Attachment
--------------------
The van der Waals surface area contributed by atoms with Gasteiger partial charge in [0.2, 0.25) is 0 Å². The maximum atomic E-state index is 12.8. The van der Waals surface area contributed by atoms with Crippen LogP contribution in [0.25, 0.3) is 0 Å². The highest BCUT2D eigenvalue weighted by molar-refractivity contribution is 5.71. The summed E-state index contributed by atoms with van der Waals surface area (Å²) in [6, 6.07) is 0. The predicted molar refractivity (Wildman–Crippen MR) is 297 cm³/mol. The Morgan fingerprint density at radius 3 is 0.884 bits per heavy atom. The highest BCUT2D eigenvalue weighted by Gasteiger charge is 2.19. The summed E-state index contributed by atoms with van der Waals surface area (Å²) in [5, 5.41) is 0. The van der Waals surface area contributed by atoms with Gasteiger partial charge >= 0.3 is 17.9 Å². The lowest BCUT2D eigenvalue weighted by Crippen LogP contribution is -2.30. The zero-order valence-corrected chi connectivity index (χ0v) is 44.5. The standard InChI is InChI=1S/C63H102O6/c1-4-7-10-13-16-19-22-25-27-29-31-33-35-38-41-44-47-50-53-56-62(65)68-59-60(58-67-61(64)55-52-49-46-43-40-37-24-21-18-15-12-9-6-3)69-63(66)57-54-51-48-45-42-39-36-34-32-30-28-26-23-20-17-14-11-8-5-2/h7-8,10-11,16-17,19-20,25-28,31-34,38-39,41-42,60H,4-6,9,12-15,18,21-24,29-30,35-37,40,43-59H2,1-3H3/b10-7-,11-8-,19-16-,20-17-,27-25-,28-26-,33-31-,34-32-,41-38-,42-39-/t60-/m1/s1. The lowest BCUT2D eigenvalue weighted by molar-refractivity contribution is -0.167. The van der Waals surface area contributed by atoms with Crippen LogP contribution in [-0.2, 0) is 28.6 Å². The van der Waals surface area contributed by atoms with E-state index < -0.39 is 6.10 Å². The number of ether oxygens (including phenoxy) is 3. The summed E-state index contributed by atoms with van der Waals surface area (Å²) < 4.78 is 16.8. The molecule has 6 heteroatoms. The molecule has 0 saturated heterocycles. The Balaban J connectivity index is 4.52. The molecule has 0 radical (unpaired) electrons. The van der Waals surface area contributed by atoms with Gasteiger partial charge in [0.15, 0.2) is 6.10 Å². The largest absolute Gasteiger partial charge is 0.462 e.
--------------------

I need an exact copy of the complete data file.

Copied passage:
The van der Waals surface area contributed by atoms with Gasteiger partial charge in [0.2, 0.25) is 0 Å². The maximum atomic E-state index is 12.8. The van der Waals surface area contributed by atoms with Crippen LogP contribution in [0.25, 0.3) is 0 Å². The highest BCUT2D eigenvalue weighted by molar-refractivity contribution is 5.71. The summed E-state index contributed by atoms with van der Waals surface area (Å²) in [6, 6.07) is 0. The predicted molar refractivity (Wildman–Crippen MR) is 297 cm³/mol. The Morgan fingerprint density at radius 3 is 0.884 bits per heavy atom. The highest BCUT2D eigenvalue weighted by Gasteiger charge is 2.19. The summed E-state index contributed by atoms with van der Waals surface area (Å²) in [5, 5.41) is 0. The van der Waals surface area contributed by atoms with Gasteiger partial charge >= 0.3 is 17.9 Å². The lowest BCUT2D eigenvalue weighted by Crippen LogP contribution is -2.30. The zero-order valence-corrected chi connectivity index (χ0v) is 44.5. The standard InChI is InChI=1S/C63H102O6/c1-4-7-10-13-16-19-22-25-27-29-31-33-35-38-41-44-47-50-53-56-62(65)68-59-60(58-67-61(64)55-52-49-46-43-40-37-24-21-18-15-12-9-6-3)69-63(66)57-54-51-48-45-42-39-36-34-32-30-28-26-23-20-17-14-11-8-5-2/h7-8,10-11,16-17,19-20,25-28,31-34,38-39,41-42,60H,4-6,9,12-15,18,21-24,29-30,35-37,40,43-59H2,1-3H3/b10-7-,11-8-,19-16-,20-17-,27-25-,28-26-,33-31-,34-32-,41-38-,42-39-/t60-/m1/s1. The lowest BCUT2D eigenvalue weighted by molar-refractivity contribution is -0.167. The van der Waals surface area contributed by atoms with Crippen LogP contribution in [-0.2, 0) is 28.6 Å². The van der Waals surface area contributed by atoms with E-state index < -0.39 is 6.10 Å². The number of ether oxygens (including phenoxy) is 3. The summed E-state index contributed by atoms with van der Waals surface area (Å²) < 4.78 is 16.8. The molecule has 6 heteroatoms. The molecule has 0 saturated heterocycles. The Balaban J connectivity index is 4.52. The molecule has 0 radical (unpaired) electrons. The van der Waals surface area contributed by atoms with Gasteiger partial charge in [0.15, 0.2) is 6.10 Å². The largest absolute Gasteiger partial charge is 0.462 e.